City Councilman Trangucci says Firemen Should Not Be Cut in New Rochelle

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Although he was one of the two councilmen who voted against the 2010 New Rochelle City budget because it was not cut enough,  Councilman Lou Trangucci still criticized one of the cuts made,   The  City Council cut $800,000 in the budget which was designated for salary increases.  However, Trangucci said a high proportion of that money will fall disproportionately on the Fire Department.  At the Council meeting he first asked whether the money could be found elsewhere in the budget besides salaries.  The Commissioner of Finance, Howard Rattner, replied this could not be done.  This was followed by a question to the Fire Commissioner, Ray Kiernan,  to determine how fire men would be deployed if layoffs became necessary.  Kiernan said if the number of fire fighters went below a certain number he would have to close one fire house and rearrange the areas of the city the different fire houses covered.

Three municipal unions have contracts for raises.  These contracts were not violated but the $800,000 reduction in salary increases applies only to three unions.  Other non-union workers will also get no raise. According to Chuck Strome, City Manager, if the three unions, The Fire Union Local 273, Local 663 Public Works and Community Service workers, and CSEA (City Hall employees) do not agree to give up the raises in some form, there will have to be layoffs.  The Fire Department contract ends in 2010 and the other two in 2011,     The layoffs according to Strome will be made in proportion to the budget share of the $800,000 total.  The Fire Union faces 5-6 layoffs, Local 663 2-3 employees, and CSEA, 1-2 employees.   Apparently the choice of a salary deferral in 2010 or a freeze in salary is still under consideration.  Each group will have separate agreements.  Should no agreement be reached layoffs will occur in the union that cannot reach an agreement.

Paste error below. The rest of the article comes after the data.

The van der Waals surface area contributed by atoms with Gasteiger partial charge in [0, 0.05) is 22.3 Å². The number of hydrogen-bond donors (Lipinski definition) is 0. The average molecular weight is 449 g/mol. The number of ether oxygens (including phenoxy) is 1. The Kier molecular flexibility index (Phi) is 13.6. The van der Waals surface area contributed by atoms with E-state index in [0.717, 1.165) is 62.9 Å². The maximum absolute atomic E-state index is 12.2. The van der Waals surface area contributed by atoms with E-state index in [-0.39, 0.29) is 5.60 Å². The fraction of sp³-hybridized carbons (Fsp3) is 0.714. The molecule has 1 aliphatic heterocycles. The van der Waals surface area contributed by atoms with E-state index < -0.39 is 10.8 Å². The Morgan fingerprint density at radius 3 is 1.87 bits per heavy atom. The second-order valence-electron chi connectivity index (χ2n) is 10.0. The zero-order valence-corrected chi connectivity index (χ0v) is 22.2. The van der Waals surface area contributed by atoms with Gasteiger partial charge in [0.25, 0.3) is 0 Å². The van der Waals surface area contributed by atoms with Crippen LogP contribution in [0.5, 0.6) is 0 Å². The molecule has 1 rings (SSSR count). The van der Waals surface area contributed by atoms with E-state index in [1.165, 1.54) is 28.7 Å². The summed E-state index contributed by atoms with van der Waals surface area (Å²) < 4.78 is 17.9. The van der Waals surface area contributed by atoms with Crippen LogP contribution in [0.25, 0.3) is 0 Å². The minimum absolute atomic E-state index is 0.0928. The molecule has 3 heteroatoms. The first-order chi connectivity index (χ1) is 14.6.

One items that was not mentioned is the Safer Act which is a government grant given to the city to use to make sure the city keeps a minimum number of firemen on staff.  For this grant, the Fire Department is now one short of the minimum number for this Safer Act grant to be given to the City.  The City would need to hire one more fireman at a cost of $45,000 and that would give the City a grant of $160,000.  The net gain would be $115,000 which could be used for staffing in the department.